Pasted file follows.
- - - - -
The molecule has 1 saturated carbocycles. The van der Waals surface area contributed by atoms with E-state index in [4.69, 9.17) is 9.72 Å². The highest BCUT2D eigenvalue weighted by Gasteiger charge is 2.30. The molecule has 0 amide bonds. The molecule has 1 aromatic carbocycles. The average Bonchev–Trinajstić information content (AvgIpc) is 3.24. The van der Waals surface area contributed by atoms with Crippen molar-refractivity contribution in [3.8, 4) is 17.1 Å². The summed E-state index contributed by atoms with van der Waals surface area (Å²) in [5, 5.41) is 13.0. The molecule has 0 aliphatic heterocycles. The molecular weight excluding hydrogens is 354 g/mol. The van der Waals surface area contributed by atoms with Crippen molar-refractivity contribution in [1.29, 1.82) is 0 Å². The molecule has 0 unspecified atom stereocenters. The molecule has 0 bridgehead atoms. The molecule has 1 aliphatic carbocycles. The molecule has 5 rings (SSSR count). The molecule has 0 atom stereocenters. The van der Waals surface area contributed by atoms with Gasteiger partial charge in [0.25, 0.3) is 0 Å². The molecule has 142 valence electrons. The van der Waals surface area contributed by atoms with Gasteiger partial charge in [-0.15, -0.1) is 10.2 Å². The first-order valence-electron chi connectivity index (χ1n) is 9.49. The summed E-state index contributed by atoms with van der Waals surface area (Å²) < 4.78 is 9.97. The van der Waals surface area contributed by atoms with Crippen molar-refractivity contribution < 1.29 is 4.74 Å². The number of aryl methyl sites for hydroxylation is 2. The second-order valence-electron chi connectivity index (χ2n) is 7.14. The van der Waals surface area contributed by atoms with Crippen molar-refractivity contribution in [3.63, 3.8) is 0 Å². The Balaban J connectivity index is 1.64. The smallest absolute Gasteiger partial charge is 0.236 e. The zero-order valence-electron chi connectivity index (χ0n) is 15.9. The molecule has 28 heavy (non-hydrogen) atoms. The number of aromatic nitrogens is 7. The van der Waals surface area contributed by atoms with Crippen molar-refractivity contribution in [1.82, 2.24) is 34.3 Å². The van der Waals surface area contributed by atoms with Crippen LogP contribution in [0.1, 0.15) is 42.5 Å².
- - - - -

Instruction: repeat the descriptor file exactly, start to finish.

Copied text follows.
The molecule has 1 saturated carbocycles. The van der Waals surface area contributed by atoms with E-state index in [4.69, 9.17) is 9.72 Å². The highest BCUT2D eigenvalue weighted by Gasteiger charge is 2.30. The molecule has 0 amide bonds. The molecule has 1 aromatic carbocycles. The average Bonchev–Trinajstić information content (AvgIpc) is 3.24. The van der Waals surface area contributed by atoms with Crippen molar-refractivity contribution in [3.8, 4) is 17.1 Å². The summed E-state index contributed by atoms with van der Waals surface area (Å²) in [5, 5.41) is 13.0. The molecule has 0 aliphatic heterocycles. The molecular weight excluding hydrogens is 354 g/mol. The van der Waals surface area contributed by atoms with Crippen molar-refractivity contribution in [1.29, 1.82) is 0 Å². The molecule has 0 unspecified atom stereocenters. The molecule has 0 bridgehead atoms. The molecule has 1 aliphatic carbocycles. The molecule has 5 rings (SSSR count). The molecule has 0 atom stereocenters. The van der Waals surface area contributed by atoms with Gasteiger partial charge in [0.25, 0.3) is 0 Å². The molecule has 142 valence electrons. The van der Waals surface area contributed by atoms with Gasteiger partial charge in [-0.15, -0.1) is 10.2 Å². The first-order valence-electron chi connectivity index (χ1n) is 9.49. The summed E-state index contributed by atoms with van der Waals surface area (Å²) < 4.78 is 9.97. The van der Waals surface area contributed by atoms with Crippen molar-refractivity contribution < 1.29 is 4.74 Å². The number of aryl methyl sites for hydroxylation is 2. The second-order valence-electron chi connectivity index (χ2n) is 7.14. The van der Waals surface area contributed by atoms with Crippen molar-refractivity contribution in [3.63, 3.8) is 0 Å². The Balaban J connectivity index is 1.64. The smallest absolute Gasteiger partial charge is 0.236 e. The zero-order valence-electron chi connectivity index (χ0n) is 15.9. The molecule has 28 heavy (non-hydrogen) atoms. The number of aromatic nitrogens is 7. The van der Waals surface area contributed by atoms with Crippen molar-refractivity contribution in [1.82, 2.24) is 34.3 Å². The van der Waals surface area contributed by atoms with Crippen LogP contribution in [0.1, 0.15) is 42.5 Å².